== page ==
I feel like I could probably have had a less eventful start to my career, but adversity is a fine teacher, and I learned a number of things from this, chief among them that it is always up to ourselves to change things we are unhappy with.

When I didn’t like my first job, I quit and immediately started looking for a new one. When I didn’t like the tasks or (some of) the people in my next job, I looked for new jobs  within the organization, and managed to find something that was tolerable and stayed there until I could move on to something better.

Full disclosure, I did manage to find something that I really liked in the end. It took a few tries, but it was well worth it, and I want to share that story, but that’s going to be in another post.

Summary of the lessons learned

I learned that it is always up to me to figure out how I can make the most of any given situation – figure out how I can learn as much as possible and forge connections and alliances, that might become worth something down the road.

As long as I make a point to learn something every day, either about my job, about myself or about other people, then every day is valuable. Although it is probably preferable to be well liked by everyone, that’s a pipe dream – and so is having the perfect job, by the way – and it’s never going to happen in real life, so don’t set your sights on it.

What I want from a job, is work that I find engaging more often than not, somewhere I feel I can contribute to making a difference and the work is meaningful, and most importantly that I get along with the majority of my colleagues and hopefully make a friend or two.

What are some of the things you want from your career?

Let me know in the comments section

On being thorough

One of my greatest weaknesses throughout my entire life was my inability to dig really deep into a problem. I would only ever do the bare minimum to get me through a problem. In other words I would satisfice my way through the problems I faced, and I managed to get through a tough-as-nails university program this way.

Don’t get me wrong, I’m not saying that there is something deeply wrong with the system, I am merely saying that this is a reflection of human nature. Most of us are lazy and will do the bare minimum of work. Unless we make a conscious effort to, we don’t have any incentive to do otherwise. In economics, this is known as the shirking model – the best people can do is maximize their income while minimizing their effort.

If this sounds familiar to you, I guarantee you’re not alone. Until very recently I was right along with you in that same boat. It wasn’t until I switched jobs that I realized the value of being thorough. The value of digging deep into a problem and emerging on the other side with a solution which was thought through, or at least which raised some new questions which need to be answered.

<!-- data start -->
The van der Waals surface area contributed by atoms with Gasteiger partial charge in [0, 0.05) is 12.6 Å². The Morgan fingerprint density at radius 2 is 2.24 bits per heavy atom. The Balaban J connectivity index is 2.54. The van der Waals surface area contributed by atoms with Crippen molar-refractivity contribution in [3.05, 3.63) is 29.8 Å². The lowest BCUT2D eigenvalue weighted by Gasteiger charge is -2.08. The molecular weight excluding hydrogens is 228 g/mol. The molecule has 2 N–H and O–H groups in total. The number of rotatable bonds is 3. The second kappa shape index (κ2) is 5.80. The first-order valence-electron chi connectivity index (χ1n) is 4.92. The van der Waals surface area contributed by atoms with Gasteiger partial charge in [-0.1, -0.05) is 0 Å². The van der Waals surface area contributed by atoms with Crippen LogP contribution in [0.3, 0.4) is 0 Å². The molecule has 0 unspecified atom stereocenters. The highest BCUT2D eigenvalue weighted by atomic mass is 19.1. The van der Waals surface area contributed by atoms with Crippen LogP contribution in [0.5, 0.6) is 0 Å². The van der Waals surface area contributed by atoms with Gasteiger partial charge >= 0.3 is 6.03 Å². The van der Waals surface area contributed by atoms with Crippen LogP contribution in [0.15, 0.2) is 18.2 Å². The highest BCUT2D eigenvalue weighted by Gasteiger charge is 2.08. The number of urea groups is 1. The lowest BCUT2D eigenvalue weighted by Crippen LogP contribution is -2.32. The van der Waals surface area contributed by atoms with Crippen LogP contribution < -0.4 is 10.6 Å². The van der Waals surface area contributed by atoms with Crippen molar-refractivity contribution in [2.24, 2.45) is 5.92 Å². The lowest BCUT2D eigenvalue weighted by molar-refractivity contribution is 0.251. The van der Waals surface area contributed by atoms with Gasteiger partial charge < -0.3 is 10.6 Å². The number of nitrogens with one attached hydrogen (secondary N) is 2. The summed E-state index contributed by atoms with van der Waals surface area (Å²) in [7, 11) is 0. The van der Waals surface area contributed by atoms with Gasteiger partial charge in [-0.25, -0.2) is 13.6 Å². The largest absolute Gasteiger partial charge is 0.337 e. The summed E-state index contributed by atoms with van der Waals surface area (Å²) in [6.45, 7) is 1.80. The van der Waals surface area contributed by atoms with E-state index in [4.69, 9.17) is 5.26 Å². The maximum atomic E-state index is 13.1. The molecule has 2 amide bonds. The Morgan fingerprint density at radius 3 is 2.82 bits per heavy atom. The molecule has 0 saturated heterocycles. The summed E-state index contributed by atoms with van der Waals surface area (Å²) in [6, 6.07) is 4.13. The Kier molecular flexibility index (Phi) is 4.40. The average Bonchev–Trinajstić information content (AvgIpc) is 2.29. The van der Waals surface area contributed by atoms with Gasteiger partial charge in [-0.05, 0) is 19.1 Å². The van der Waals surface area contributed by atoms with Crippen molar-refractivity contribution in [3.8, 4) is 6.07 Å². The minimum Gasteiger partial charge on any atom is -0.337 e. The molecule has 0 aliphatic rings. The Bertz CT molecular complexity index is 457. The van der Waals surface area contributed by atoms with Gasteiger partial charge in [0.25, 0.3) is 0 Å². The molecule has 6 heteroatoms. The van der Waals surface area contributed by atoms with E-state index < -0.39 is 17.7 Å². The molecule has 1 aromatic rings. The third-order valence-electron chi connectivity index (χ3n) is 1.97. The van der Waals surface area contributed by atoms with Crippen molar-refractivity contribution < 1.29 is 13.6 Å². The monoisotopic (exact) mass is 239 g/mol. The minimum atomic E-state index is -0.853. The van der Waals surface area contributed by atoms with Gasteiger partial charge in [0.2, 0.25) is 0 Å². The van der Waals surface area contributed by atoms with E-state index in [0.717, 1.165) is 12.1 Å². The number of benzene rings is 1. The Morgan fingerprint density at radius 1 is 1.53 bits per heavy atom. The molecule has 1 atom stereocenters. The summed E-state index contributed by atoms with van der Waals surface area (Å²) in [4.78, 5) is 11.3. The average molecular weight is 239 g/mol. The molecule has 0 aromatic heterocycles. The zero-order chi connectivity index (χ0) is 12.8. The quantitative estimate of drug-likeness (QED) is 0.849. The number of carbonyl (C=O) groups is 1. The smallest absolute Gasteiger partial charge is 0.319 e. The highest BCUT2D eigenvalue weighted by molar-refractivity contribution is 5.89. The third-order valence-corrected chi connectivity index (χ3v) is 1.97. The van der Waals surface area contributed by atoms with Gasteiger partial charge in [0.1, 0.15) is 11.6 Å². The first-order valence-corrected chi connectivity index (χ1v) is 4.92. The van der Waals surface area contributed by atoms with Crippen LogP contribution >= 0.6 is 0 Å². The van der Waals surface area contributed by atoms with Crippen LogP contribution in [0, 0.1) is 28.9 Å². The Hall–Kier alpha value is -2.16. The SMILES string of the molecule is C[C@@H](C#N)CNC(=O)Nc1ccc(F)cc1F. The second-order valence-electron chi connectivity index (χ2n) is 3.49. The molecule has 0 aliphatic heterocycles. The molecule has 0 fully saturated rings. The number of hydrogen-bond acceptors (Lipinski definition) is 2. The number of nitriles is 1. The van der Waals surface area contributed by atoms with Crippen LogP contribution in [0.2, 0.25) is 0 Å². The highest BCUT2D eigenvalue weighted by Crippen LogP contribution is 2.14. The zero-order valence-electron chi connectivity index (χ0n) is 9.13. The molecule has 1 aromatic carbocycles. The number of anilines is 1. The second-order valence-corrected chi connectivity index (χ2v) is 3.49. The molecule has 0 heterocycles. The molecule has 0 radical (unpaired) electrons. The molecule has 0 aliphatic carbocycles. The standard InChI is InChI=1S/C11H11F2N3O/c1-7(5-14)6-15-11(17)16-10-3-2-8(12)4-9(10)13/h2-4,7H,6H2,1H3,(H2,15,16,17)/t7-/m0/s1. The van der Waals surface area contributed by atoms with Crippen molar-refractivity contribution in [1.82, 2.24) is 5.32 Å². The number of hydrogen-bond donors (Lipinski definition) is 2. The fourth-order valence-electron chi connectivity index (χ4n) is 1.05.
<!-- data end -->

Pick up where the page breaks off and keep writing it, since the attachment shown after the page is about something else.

Let’s be real: thoroughness is hard. But that is exactly the reason why it is valuable. If you can consistently work through problems in a thorough manner and think through different angles of a problem and emerge with either the answers or thoughtful questions I guarantee that you will move ahead of your peers in seemingly no time.

Being thorough is the differentiator between most of the work people do in modern organizations and the work of the people who continuously stand out from the crowd. If you can move from a place of satisficing work, to thorough and thoughtful work, you will stand apart from others in the best way imaginable.

On putting one foot in front of the other

Accomplishments are a funny thing. We as ambitious people tend to think that we have to accomplish everything at once. For my own part I’ve been guilty more than once of being like the woman with the eggs in the famous H.C. Andersen story. In the story there is a woman who is carrying a number of eggs on her head on her way to the market.

On her way to the market, she fantasizes about how she’s going to spend the money she will earn from selling her eggs. Her dreams get bigger and bigger, until she eventually pictures herself as a fancy lady, and just like a fancy lady would, she throws her head with all the vanity she can muster…

Of course this sends all her eggs crashing to the ground and her dream dies right then and there. The moral of the story is that we have to put one foot in front of the other and not get in our way. If we want to achieve anything we must keep going, keep working, keep grinding – through the dips, the downturns and the recessions. Keep working even when it’s not fun, and keep churning out material, keep running the miles and keep grinding out the presentations.

We have to keep going and never quit. We have to show grit. Especially in the face of adversity, and we have to keep slogging it out and take on our inner demons day after day after day. If we keep working we will get somewhere eventually, but if we keep starting and stopping, we will be stuck in the same spot until get our gears working in the same direction.

One foot in front of the other.


Day by day.

That’s the only way you’ll get there.

Grit and the Growth Mindset

The cowards never started, and the weak died along the way – that leaves us”